Planting Vegetables

You can either sow the seeds directly in the soil, or germinate them indoors in individual containers (see Planting Vegetable from Seed) that can be planted directly into the soil. Here is a list of vegetable that should be planted this month:

lima and snap beans, beets, carrots, celery, chard, chicory, chives, corn, cucumbers, eggplants, leeks, warm-season lettuces, melons, okras, green onions, peanuts, peppers, pumpkins, soybeans, warm-season spinaches, squashes, sweet potatoes and tomatoes.

Here are some additional tips for intelligent planting:

  • Interplant cucumbers and beans to repel cucumber beetles and prevent the wilt diseases they carry
  • Plant potatoes to repel squash bugs
  • Plant corn in blocks of at least four rows in each direction to assure good pollination and continue planting only through the end of June, as later planting suffer from severe smut when maturing in September
  • Corn stalks make convenient pole bean supports if the beans are planted after the corn is six inches tall, so that the beans don’t outgrow the corn

Using Trellises

A trellis provides support for greater vegetable and fruit production per square foot of soil and for longer periods because more leaf area is exposed to sunlight and more air circulates. Vines grown on a trellis provide shade for a porch, patio or wall. Crops grown on a trellis are easier to pick and cleaner, not available to snails and slugs and not prone to ground rot.

Some vines need more guidance and anchoring onto the trellis than others, but all will grow well with proper fertilization and irrigation.

Mulching

Maintain a good mulch of organic matter covering garden soil throughout the summer. This prevents the cracking of the soil surface, holds in moisture, encourages earthworms, moderates soil temperatures for optimum root growth, improves the soil as it decomposes and prevents weeds from germinating.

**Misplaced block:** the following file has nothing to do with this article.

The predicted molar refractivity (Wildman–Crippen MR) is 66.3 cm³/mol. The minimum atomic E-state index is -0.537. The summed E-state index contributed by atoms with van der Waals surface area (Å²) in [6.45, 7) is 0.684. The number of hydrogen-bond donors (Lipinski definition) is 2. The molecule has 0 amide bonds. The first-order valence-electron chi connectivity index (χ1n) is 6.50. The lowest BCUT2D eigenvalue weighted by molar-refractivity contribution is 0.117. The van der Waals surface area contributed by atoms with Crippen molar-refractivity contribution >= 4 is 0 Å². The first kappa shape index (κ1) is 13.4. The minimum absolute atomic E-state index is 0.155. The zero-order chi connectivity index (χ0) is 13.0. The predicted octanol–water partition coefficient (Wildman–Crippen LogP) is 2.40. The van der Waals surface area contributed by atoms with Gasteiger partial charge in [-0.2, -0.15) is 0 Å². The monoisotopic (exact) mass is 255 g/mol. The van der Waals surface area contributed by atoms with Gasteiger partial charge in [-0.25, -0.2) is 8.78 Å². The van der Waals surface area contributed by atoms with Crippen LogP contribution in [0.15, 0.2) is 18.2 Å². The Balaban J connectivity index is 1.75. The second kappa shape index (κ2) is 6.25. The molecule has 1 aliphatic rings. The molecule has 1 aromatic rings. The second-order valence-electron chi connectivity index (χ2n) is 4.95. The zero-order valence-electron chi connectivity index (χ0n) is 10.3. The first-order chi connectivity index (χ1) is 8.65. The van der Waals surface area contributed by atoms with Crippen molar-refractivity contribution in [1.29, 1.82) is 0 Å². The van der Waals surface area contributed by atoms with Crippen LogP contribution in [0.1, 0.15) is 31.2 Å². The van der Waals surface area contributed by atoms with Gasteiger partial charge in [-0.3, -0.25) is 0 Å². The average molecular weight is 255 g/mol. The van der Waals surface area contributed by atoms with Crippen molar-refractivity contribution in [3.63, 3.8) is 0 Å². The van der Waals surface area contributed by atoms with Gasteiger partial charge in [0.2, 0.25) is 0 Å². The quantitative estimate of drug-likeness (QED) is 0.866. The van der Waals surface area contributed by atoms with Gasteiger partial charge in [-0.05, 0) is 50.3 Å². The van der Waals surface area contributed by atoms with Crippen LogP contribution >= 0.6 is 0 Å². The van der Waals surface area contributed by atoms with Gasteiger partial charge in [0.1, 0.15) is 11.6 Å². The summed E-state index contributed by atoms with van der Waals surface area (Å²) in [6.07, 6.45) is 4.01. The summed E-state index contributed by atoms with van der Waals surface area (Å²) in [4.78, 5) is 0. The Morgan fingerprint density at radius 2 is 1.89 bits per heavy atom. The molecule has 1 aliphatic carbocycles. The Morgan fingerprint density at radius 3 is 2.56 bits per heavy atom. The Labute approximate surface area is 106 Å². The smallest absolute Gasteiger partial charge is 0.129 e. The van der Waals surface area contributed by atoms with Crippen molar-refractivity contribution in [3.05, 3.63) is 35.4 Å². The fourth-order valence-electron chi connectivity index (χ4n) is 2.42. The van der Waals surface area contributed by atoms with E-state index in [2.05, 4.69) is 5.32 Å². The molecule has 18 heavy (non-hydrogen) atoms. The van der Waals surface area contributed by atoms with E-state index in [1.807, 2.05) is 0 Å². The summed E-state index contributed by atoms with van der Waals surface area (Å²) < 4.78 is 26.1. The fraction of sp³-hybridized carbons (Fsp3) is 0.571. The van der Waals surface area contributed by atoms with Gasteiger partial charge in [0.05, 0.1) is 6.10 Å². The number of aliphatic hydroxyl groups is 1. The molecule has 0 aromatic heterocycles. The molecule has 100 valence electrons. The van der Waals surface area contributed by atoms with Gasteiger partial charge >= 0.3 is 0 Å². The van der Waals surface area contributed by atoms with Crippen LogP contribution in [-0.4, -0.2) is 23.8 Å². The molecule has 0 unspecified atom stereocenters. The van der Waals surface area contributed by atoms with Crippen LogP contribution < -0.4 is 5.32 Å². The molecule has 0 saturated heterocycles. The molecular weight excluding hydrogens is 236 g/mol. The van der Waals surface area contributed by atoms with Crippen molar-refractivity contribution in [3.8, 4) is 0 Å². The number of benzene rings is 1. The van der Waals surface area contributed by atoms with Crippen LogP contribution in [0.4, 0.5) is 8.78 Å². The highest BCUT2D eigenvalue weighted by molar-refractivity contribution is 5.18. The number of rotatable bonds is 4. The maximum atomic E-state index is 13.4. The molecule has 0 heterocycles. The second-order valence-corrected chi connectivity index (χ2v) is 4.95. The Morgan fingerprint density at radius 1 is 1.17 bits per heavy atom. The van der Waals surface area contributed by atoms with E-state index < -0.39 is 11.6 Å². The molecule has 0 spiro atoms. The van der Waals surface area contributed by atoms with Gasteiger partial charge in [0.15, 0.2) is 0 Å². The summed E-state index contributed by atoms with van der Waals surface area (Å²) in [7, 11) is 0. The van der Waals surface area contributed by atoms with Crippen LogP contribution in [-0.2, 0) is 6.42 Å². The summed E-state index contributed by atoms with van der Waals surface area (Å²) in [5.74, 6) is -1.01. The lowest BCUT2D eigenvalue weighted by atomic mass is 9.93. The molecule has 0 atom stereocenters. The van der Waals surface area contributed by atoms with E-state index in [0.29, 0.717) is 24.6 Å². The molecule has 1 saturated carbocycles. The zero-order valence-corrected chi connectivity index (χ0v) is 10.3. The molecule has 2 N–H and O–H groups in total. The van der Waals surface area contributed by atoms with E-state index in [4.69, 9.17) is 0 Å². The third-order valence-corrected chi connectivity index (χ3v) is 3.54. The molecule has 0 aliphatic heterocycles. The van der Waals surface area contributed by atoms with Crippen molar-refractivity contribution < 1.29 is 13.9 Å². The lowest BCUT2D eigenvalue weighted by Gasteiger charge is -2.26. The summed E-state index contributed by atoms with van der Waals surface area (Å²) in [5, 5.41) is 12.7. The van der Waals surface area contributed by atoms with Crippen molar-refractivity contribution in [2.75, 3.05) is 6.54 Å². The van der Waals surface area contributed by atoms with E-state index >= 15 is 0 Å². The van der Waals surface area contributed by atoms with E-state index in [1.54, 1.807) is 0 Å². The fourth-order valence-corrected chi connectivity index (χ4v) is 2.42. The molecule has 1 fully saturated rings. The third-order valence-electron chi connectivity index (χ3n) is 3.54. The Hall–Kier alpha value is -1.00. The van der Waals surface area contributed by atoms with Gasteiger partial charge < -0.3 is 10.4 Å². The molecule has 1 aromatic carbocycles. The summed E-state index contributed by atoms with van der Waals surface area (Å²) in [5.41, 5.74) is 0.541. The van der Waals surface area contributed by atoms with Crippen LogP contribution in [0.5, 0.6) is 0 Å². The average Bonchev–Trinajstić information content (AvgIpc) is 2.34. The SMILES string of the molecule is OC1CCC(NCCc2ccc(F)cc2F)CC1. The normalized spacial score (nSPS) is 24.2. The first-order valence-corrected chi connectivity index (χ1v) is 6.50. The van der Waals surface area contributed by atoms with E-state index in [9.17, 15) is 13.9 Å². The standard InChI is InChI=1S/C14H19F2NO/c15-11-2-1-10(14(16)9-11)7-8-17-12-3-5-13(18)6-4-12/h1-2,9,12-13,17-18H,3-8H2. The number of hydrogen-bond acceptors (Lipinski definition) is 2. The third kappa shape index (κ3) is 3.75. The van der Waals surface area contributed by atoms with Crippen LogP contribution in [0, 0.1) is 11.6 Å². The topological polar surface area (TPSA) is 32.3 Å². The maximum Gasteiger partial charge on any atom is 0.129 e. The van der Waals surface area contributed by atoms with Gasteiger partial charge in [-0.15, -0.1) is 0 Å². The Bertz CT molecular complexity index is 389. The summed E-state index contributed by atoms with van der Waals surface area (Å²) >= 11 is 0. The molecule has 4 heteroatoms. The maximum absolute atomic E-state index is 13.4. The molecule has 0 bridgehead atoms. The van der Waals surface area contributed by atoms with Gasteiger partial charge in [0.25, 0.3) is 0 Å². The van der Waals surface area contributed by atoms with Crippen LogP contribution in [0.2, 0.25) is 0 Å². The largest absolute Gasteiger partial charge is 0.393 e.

A two-to-four inch layer of mulch decreases evaporation from the soil by 70% or more, allowing you to water less often (but still deeply).

For more May gardening tips, please see May Gardening Tips for Los Angeles County Residents, which is the resource for this blog.

December’s Gardening Tips

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Here are few suggestions:

Tulips

Transplant: it’s a great time to transplant, but be sure to keep new transplants well-watered if the weather is mild and dry. In warmer regions, now through February, after a killing freeze or a frost, is a good time to move a rose. Transplant it with as much of the roots as possible and keep well-watered.

Roses: don’t fertilize or water roses this month. they need to harden off for winter.

Bulbs: plant pre-chilled spring bulbs, such as tulips and hyacinths.

Plant: bare-root trees, shrubs, roses, and vegetables such as artichokes, asparagus, beets, broccoli, Brussels sprouts, cabbage, carrots, cauliflower, celery, greens, kale, kohlrabi, lettuce, peas, potatoes, and radishes now.

Hyacinths

Prune: deciduous fruit trees once they’ve gone dormant and dropped their leaves.

Smart Pruning

  • In those areas where frosts are just an occasional thing, keep plantings well-watered so whenever a freeze threatens, plants are more likely to survive. A “turgid” well-hydrated plant is better-equipped to recover than a dehydrated plant.
  • If a plant is damaged by frost, resist the urge to prune the damaged parts. They may well protect the rest of the plant during the next frost.
  • Cut back dormant grapevines. A bonus: The cuttings make great wreaths!
  • Stimulate wisteria by cutting it back now. Cut back the long, thin branches that appeared this season alongside or entangled with the older wood. Leave two or three buds at the base of the branch.

Lawn: if you’ve overseeded your lawn and there are bare spots, feel free to scatter a bit more seed to fill in. Also, if the weather is warm and dry, you may need to water the lawn.

Happy gardening.